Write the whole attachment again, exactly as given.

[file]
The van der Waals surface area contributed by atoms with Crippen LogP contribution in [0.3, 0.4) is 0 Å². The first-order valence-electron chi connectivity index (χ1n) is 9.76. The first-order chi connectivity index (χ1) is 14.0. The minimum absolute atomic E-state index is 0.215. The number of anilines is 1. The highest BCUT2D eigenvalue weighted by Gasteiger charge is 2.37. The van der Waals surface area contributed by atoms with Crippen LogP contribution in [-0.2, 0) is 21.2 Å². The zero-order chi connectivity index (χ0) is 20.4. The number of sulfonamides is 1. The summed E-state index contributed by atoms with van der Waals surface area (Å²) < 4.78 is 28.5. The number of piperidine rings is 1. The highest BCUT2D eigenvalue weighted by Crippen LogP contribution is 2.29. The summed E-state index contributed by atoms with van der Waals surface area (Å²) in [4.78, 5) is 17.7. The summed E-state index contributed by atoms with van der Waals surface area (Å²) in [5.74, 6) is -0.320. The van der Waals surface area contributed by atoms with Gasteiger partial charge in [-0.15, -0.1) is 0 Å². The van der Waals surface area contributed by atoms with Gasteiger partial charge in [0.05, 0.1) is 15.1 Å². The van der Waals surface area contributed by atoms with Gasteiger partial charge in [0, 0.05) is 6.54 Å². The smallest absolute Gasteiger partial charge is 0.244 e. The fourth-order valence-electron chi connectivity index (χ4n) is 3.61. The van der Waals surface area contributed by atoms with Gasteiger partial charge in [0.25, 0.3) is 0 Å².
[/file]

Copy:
The van der Waals surface area contributed by atoms with Crippen LogP contribution in [0.3, 0.4) is 0 Å². The first-order valence-electron chi connectivity index (χ1n) is 9.76. The first-order chi connectivity index (χ1) is 14.0. The minimum absolute atomic E-state index is 0.215. The number of anilines is 1. The highest BCUT2D eigenvalue weighted by Gasteiger charge is 2.37. The van der Waals surface area contributed by atoms with Crippen LogP contribution in [-0.2, 0) is 21.2 Å². The zero-order chi connectivity index (χ0) is 20.4. The number of sulfonamides is 1. The summed E-state index contributed by atoms with van der Waals surface area (Å²) < 4.78 is 28.5. The number of piperidine rings is 1. The highest BCUT2D eigenvalue weighted by Crippen LogP contribution is 2.29. The summed E-state index contributed by atoms with van der Waals surface area (Å²) in [4.78, 5) is 17.7. The summed E-state index contributed by atoms with van der Waals surface area (Å²) in [5.74, 6) is -0.320. The van der Waals surface area contributed by atoms with Gasteiger partial charge in [-0.15, -0.1) is 0 Å². The van der Waals surface area contributed by atoms with Gasteiger partial charge in [0.05, 0.1) is 15.1 Å². The van der Waals surface area contributed by atoms with Gasteiger partial charge in [0, 0.05) is 6.54 Å². The smallest absolute Gasteiger partial charge is 0.244 e. The fourth-order valence-electron chi connectivity index (χ4n) is 3.61. The van der Waals surface area contributed by atoms with Gasteiger partial charge in [0.25, 0.3) is 0 Å².